Buy the book here. Caitlin Logan interview in Commonspace.
The Wey Forrit, written entirely in Scots, looks to the present British political system – branding the UK government a “whirligig o numpties” – and puts forward McHardy’s vision for an independent Scotland and how to get there. “Jock Tamson’s bairns are a clever and complex lot, and I wanted to reflect that.” “We have to understand who we are, how this has been historically distorted, and start standing up for ourselves and taking pride. We have to resist the bourgeois state of Britain trying to tell us who we are and how we are.” “The Wey Forrit is my blueprint for an independent Scotland”.
“Our idea of history is far too limited – we need to broaden it out from political history to cultural history”.
“Stories, art, drama, dance, archaeology…all of these are extremely significant.”
Scottish history and culture has been “misrepresented, suppressed and distorted.”
“Scotland has been run like a colony since 1608.”
The choice to write The Wey Forrit in Scots was important to the goal of shifting this trend, as McHardy had long been bothered by the “suppression of indigenous language” in Scotland. “This has been a deliberate policy of British governments for many years”, he said, and one which he believes has held Scotland back. It’s important to “speak in the voice of the people”
McHardy pointed to the benefits to pupil attainment and self confidence of teaching Scots in schools, which has become more common in recent years. “The more of this that happens, the better”.
“We should be deciding what needs to be done, then arguing about it, no arguing first.” and to engage more than politicians in the process of creating Scotland’s future.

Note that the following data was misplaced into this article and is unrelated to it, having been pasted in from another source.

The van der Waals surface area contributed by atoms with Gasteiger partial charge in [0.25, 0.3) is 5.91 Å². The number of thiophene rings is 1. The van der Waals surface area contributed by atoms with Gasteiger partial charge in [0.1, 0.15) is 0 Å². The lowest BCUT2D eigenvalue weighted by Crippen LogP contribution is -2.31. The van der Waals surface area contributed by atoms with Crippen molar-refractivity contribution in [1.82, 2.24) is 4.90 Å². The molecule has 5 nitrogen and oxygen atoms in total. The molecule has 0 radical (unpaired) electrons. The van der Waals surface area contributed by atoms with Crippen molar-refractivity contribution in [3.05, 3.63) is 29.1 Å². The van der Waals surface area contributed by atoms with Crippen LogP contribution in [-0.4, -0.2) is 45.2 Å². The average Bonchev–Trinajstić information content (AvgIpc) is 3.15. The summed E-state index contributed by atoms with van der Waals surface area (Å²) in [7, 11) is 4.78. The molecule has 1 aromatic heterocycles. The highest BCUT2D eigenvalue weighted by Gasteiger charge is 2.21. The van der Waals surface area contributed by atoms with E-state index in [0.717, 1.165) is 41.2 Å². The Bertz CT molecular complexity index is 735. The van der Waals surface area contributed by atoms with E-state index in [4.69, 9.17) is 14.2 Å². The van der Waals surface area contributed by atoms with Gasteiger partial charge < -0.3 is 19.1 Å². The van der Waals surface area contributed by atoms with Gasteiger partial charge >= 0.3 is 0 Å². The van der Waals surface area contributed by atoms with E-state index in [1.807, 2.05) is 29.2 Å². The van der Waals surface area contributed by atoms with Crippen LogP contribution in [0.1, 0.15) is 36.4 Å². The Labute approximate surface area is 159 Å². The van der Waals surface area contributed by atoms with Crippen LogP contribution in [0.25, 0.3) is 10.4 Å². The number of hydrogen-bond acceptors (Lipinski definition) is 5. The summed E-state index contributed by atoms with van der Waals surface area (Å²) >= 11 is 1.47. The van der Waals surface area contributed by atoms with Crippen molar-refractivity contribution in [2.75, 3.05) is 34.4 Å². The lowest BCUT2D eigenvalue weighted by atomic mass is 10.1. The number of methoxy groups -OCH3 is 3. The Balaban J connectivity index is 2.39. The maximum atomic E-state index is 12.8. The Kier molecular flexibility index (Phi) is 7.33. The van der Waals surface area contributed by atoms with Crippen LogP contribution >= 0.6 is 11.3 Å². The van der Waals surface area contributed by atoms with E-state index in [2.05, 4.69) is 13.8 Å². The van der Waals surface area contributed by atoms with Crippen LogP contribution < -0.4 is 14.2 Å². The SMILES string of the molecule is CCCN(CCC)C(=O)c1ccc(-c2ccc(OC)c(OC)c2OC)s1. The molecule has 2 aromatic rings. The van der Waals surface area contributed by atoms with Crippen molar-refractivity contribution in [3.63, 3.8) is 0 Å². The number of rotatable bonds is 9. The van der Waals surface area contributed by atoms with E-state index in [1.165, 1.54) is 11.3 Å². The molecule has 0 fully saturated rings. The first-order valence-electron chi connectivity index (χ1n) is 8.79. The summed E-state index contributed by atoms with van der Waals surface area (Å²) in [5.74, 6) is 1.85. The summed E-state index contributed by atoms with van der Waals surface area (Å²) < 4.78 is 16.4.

“The whole notion of political change can’t be left to political parties because they have their own agendas”.
“Part of my thesis is that the problem is that all parties are modelled on the Westminster model”.
“Take as an example the utter farce of Prime Minister’s Question Time and First Minister’s Questions. It’s all about debate and an adolescent, public school way of doing things.”
“We should be deciding what needs to be done, then arguing about it, no arguing first”.
The nature of the current political system, which McHardy describes as “psychopathically intolerant”, has led to a backlash of extremism.
“Economic exploitation is at the back of it”. He pointed to the hypocrisy of the UK government in criticising other regimes, meanwhile “going about trying to loot everybody else”.
Scotland is well placed to make a real change now, amidst an unstable political landscape.
He recalled a series of democracy trails he took part in during the lead up to the referendum, when people all over the world expressed their admiration for Scotland’s peaceful independence campaign.
“They saw the way the community of Scotland was proceeding as a model for how the planet should work”.
This counters the common misperception that Scotland is “too wee, too poor, too stupid”.
Stuart McHardy meticulously pulls apart the long-standing political ideas and traditions which many citizens of the UK have automatically accepted as correct or justified. He challenges his readers to re-think the consensus. Focusing on some of today’s most highly discussed and potentially divisive topics – such as Brexit and Scottish Independence – McHardy lambasts the ‘peelie-wallie politicians and lickspittle journalists’ who protect the needs of the rich and sneer at those outside the realms of money and power.
The most important lesson McHardy has learned in researching and writing Scotland’s Future Culture and The Wey Forrit is that: “We’re no better than anybody else but we sure as hell aren’t any bloody worse.”
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